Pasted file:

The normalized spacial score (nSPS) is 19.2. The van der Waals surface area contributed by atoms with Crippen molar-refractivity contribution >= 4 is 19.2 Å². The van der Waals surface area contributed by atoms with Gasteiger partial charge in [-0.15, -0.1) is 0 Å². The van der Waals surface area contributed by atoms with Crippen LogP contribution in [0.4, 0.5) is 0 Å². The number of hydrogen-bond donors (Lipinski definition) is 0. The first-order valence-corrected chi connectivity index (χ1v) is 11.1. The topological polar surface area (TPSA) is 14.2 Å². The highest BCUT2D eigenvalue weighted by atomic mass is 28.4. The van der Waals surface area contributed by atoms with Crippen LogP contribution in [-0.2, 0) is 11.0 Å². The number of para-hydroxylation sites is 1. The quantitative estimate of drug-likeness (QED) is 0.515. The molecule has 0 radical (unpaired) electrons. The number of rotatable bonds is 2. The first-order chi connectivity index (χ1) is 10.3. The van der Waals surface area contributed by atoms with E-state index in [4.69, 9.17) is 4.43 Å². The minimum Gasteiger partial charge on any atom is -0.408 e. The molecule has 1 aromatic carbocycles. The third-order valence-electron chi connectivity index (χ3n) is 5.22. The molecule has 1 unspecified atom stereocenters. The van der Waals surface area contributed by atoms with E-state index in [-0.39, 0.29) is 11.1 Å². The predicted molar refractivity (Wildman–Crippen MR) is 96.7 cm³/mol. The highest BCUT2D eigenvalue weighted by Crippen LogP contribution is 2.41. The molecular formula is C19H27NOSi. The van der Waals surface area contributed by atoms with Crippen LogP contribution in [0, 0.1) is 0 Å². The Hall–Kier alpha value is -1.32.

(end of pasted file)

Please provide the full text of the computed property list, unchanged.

The normalized spacial score (nSPS) is 19.2. The van der Waals surface area contributed by atoms with Crippen molar-refractivity contribution >= 4 is 19.2 Å². The van der Waals surface area contributed by atoms with Gasteiger partial charge in [-0.15, -0.1) is 0 Å². The van der Waals surface area contributed by atoms with Crippen LogP contribution in [0.4, 0.5) is 0 Å². The number of hydrogen-bond donors (Lipinski definition) is 0. The first-order valence-corrected chi connectivity index (χ1v) is 11.1. The topological polar surface area (TPSA) is 14.2 Å². The highest BCUT2D eigenvalue weighted by atomic mass is 28.4. The van der Waals surface area contributed by atoms with Crippen LogP contribution in [-0.2, 0) is 11.0 Å². The number of para-hydroxylation sites is 1. The quantitative estimate of drug-likeness (QED) is 0.515. The molecule has 0 radical (unpaired) electrons. The number of rotatable bonds is 2. The first-order chi connectivity index (χ1) is 10.3. The van der Waals surface area contributed by atoms with E-state index in [4.69, 9.17) is 4.43 Å². The minimum Gasteiger partial charge on any atom is -0.408 e. The molecule has 1 aromatic carbocycles. The third-order valence-electron chi connectivity index (χ3n) is 5.22. The molecule has 1 unspecified atom stereocenters. The van der Waals surface area contributed by atoms with E-state index in [-0.39, 0.29) is 11.1 Å². The predicted molar refractivity (Wildman–Crippen MR) is 96.7 cm³/mol. The highest BCUT2D eigenvalue weighted by Crippen LogP contribution is 2.41. The molecular formula is C19H27NOSi. The van der Waals surface area contributed by atoms with Crippen LogP contribution in [0, 0.1) is 0 Å². The Hall–Kier alpha value is -1.32.